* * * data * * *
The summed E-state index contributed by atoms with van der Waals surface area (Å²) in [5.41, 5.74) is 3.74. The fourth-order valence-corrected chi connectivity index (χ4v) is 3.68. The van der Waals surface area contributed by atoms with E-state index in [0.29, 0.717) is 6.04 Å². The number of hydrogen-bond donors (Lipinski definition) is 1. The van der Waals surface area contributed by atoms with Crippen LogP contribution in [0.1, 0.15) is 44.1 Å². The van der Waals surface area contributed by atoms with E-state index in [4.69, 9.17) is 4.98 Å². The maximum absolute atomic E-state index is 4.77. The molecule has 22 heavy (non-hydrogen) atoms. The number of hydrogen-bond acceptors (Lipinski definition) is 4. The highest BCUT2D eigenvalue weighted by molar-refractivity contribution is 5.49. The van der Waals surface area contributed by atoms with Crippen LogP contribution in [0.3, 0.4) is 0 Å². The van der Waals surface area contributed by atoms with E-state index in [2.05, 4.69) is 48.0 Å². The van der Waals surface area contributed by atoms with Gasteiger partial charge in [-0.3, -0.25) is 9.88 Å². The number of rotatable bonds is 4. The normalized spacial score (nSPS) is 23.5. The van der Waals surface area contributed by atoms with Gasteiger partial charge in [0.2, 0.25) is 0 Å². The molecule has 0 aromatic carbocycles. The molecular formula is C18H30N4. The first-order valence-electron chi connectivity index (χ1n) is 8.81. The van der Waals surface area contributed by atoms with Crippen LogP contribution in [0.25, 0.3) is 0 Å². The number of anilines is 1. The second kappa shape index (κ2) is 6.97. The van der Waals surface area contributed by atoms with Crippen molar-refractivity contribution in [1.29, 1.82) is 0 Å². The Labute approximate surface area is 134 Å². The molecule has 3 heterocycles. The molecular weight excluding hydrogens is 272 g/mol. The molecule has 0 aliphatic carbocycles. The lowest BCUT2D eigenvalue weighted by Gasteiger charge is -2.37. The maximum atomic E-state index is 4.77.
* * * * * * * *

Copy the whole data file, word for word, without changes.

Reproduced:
The summed E-state index contributed by atoms with van der Waals surface area (Å²) in [5.41, 5.74) is 3.74. The fourth-order valence-corrected chi connectivity index (χ4v) is 3.68. The van der Waals surface area contributed by atoms with E-state index in [0.29, 0.717) is 6.04 Å². The number of hydrogen-bond donors (Lipinski definition) is 1. The van der Waals surface area contributed by atoms with Crippen LogP contribution in [0.1, 0.15) is 44.1 Å². The van der Waals surface area contributed by atoms with E-state index in [4.69, 9.17) is 4.98 Å². The maximum absolute atomic E-state index is 4.77. The molecule has 22 heavy (non-hydrogen) atoms. The number of hydrogen-bond acceptors (Lipinski definition) is 4. The highest BCUT2D eigenvalue weighted by molar-refractivity contribution is 5.49. The van der Waals surface area contributed by atoms with Crippen LogP contribution in [0.3, 0.4) is 0 Å². The van der Waals surface area contributed by atoms with E-state index in [2.05, 4.69) is 48.0 Å². The van der Waals surface area contributed by atoms with Gasteiger partial charge in [-0.3, -0.25) is 9.88 Å². The number of rotatable bonds is 4. The normalized spacial score (nSPS) is 23.5. The van der Waals surface area contributed by atoms with Gasteiger partial charge in [0.2, 0.25) is 0 Å². The molecule has 0 aromatic carbocycles. The molecular formula is C18H30N4. The first-order valence-electron chi connectivity index (χ1n) is 8.81. The van der Waals surface area contributed by atoms with Crippen LogP contribution in [0.25, 0.3) is 0 Å². The number of anilines is 1. The second kappa shape index (κ2) is 6.97. The van der Waals surface area contributed by atoms with Crippen molar-refractivity contribution in [1.29, 1.82) is 0 Å². The Labute approximate surface area is 134 Å². The molecule has 3 heterocycles. The molecular weight excluding hydrogens is 272 g/mol. The molecule has 0 aliphatic carbocycles. The lowest BCUT2D eigenvalue weighted by Gasteiger charge is -2.37. The maximum atomic E-state index is 4.77.